After 30 years, Hurricane Andrew has left scars


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In this August 1992 photo from the Miami Herald-published book about Hurricane Andrew, “The Big One,” South Miami-Dade resident Sharon Hench looks up at the huge holes in the roof of her Country Walk home. During the storm, she and her husband, Michael, dashed from room to room to survive.

Miami Herald file


Hurricane Andrew: 30 years later

The storm changed lives in South Florida. It destroyed homes and landmarks. And it left indelible memories of survival. Hurricane Andrew roared ashore on Aug. 24, 1992, 30 years ago.

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We will always have that night.

Our lives have since gone in millions of directions, as many different directions as there were people in South Florida, but the thing we will always have in common, the thing that will always bind us, is what we went through that night — Aug. 24, 1992 — when the storm smashed its way onshore and made kindling of our hopes and homes and lives.

Somehow, that’s now 30 years in the past. It seems impossible it could be that long. Then you realize that cellphones and streaming services didn’t exist when Hurricane Andrew hit. Nor did Keke Palmer and Tyler Herro.

It turns out time doesn’t much care if you’re having fun. Time flies, regardless. And suddenly, that night my family spent huddled in a closet, that night we felt the walls breathe and heard a freight train howl overhead, that night the roof was peeled away like the rind off an orange, that night we faced the possibility — even the likelihood — of death, that terrifying night, is just a memory.

The home we lost has been replaced and replaced again. The 22-month-old daughter to whom my wife explained the destruction in words of toddler-sized poignancy — “The house broke” — is a busy young mother now. The 7-year-old son who asked fearfully if hurricanes ever “come inside your house” is a budding filmmaker a few inches taller than me.

We don’t talk about Andrew much any more. Yet signs of the storm are still with us. If you flip through our photo albums, you see page after page of pictures ruined by water. In the Polaroid of 10-year-old me with my great-aunt Mariah, half the image is stuck to the plastic sheet that covers it. A portrait of my sister as an infant smears into a kaleidoscope just above her eyebrows.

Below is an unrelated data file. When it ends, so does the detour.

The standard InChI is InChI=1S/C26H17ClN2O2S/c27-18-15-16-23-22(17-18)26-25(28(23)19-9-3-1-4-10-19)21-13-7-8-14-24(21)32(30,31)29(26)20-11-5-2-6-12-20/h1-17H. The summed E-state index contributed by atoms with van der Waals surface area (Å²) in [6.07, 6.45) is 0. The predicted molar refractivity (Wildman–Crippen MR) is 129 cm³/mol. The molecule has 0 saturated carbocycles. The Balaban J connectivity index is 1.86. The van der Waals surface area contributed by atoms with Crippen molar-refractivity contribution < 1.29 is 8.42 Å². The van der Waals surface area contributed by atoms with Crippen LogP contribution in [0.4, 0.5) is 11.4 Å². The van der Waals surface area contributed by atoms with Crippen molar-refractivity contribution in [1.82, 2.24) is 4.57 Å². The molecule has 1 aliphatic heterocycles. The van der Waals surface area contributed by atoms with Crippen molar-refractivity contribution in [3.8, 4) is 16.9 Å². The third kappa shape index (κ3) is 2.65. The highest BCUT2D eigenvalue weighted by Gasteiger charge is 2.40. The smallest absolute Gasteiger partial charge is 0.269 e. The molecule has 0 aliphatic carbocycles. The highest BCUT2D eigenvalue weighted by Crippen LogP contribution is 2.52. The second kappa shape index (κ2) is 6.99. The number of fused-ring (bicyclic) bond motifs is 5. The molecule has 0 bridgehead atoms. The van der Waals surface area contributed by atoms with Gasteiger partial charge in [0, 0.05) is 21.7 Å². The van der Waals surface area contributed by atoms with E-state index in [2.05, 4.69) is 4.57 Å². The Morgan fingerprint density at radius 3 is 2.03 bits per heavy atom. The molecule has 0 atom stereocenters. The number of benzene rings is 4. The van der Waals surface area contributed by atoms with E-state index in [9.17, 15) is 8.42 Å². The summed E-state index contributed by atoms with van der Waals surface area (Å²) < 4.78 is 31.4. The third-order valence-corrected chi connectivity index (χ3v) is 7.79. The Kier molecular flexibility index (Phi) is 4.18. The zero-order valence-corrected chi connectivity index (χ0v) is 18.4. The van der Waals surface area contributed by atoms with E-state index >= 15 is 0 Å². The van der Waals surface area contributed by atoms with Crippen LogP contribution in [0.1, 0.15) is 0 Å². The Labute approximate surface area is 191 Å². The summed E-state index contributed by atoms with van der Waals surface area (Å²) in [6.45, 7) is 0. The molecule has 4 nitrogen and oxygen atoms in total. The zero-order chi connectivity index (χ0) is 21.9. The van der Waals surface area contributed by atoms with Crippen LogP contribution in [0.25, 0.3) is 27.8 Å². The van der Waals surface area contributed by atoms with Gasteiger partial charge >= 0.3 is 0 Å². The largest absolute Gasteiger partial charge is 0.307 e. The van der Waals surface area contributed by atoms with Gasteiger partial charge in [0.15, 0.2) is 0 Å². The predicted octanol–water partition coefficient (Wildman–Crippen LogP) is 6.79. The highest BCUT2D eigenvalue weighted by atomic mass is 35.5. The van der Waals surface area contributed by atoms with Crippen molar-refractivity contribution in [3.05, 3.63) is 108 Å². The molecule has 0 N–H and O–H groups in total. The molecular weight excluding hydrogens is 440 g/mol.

Out in the garage, my wife now keeps an emergency cache of first-aid equipment, non-perishable food and bottled water — just in case. Survey my old vinyl record albums and you’ll find dozens of them in nondescript white jackets with handwritten labels, with many more hopelessly stuck together after storm water turned cover photos to glue, binding Lenny Williams to Robin Williams.

Seeing those things always brings back that night. The memory doesn’t make me sad — it never has — but it does have a way of centering me, of reminding me, as the old saying goes, that the most important things in life aren’t things.

Lately, I find myself thinking a lot about a song by Merry Clayton, the legendary 73-year-old background singer who has supported everyone from the Rolling Stones to Ray Charles to Coldplay. These last years have been tough on her; in 2014, she was injured so badly in a car accident that both legs had to be amputated. Last year, she released an album called “Beautiful Scars,” whose title song speaks to making peace with the bruises and lacerations that living inevitably brings.

“I’ve been on the battlefield of life,” she sings, “I’ve been through it. But I just had to go through that to get to this.” And she finds joy in the “beautiful scars that I have on my heart, beautiful proof that I made it this far.” It’s the kind of song you sing in the aftermath, a benediction for when you find yourself, against all odds, still standing — because what broke the house did not break you. As they say in church, your test becomes your testimony.

Thirty years later, that’s what that night in the storm is for me. It’s why, when I hold my ruined things, what I feel is not grief, but grace. Because Merry Clayton was right.

And these, too, are beautiful scars.

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This story was originally published August 24, 2022 4:30 AM.

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